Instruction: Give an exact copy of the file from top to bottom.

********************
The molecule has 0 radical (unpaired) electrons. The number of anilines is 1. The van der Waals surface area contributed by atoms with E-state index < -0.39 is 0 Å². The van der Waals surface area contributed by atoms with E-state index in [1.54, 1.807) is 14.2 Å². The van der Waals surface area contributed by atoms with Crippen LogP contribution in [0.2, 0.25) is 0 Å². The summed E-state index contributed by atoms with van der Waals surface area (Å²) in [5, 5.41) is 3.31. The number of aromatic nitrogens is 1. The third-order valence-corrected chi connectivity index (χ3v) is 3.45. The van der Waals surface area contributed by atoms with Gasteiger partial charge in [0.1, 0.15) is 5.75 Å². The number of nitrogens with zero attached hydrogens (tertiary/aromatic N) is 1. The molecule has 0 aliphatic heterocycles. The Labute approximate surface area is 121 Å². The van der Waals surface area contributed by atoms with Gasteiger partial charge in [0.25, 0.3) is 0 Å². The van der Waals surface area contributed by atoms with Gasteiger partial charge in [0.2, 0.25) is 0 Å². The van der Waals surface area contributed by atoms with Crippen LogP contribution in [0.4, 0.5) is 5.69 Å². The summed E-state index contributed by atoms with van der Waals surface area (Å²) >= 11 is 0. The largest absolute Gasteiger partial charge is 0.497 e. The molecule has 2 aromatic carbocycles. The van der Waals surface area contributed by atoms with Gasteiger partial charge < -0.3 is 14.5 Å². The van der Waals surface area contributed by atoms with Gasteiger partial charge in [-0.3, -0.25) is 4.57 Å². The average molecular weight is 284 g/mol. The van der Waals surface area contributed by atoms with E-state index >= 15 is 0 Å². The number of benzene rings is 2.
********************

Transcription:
The molecule has 0 radical (unpaired) electrons. The number of anilines is 1. The van der Waals surface area contributed by atoms with E-state index < -0.39 is 0 Å². The van der Waals surface area contributed by atoms with E-state index in [1.54, 1.807) is 14.2 Å². The van der Waals surface area contributed by atoms with Crippen LogP contribution in [0.2, 0.25) is 0 Å². The summed E-state index contributed by atoms with van der Waals surface area (Å²) in [5, 5.41) is 3.31. The number of aromatic nitrogens is 1. The third-order valence-corrected chi connectivity index (χ3v) is 3.45. The van der Waals surface area contributed by atoms with Gasteiger partial charge in [0.1, 0.15) is 5.75 Å². The number of nitrogens with zero attached hydrogens (tertiary/aromatic N) is 1. The molecule has 0 aliphatic heterocycles. The Labute approximate surface area is 121 Å². The van der Waals surface area contributed by atoms with Gasteiger partial charge in [0.25, 0.3) is 0 Å². The van der Waals surface area contributed by atoms with Gasteiger partial charge in [0.2, 0.25) is 0 Å². The van der Waals surface area contributed by atoms with Crippen LogP contribution in [0.4, 0.5) is 5.69 Å². The summed E-state index contributed by atoms with van der Waals surface area (Å²) >= 11 is 0. The largest absolute Gasteiger partial charge is 0.497 e. The molecule has 2 aromatic carbocycles. The van der Waals surface area contributed by atoms with Gasteiger partial charge < -0.3 is 14.5 Å². The van der Waals surface area contributed by atoms with Gasteiger partial charge in [-0.3, -0.25) is 4.57 Å². The average molecular weight is 284 g/mol. The van der Waals surface area contributed by atoms with E-state index >= 15 is 0 Å². The number of benzene rings is 2.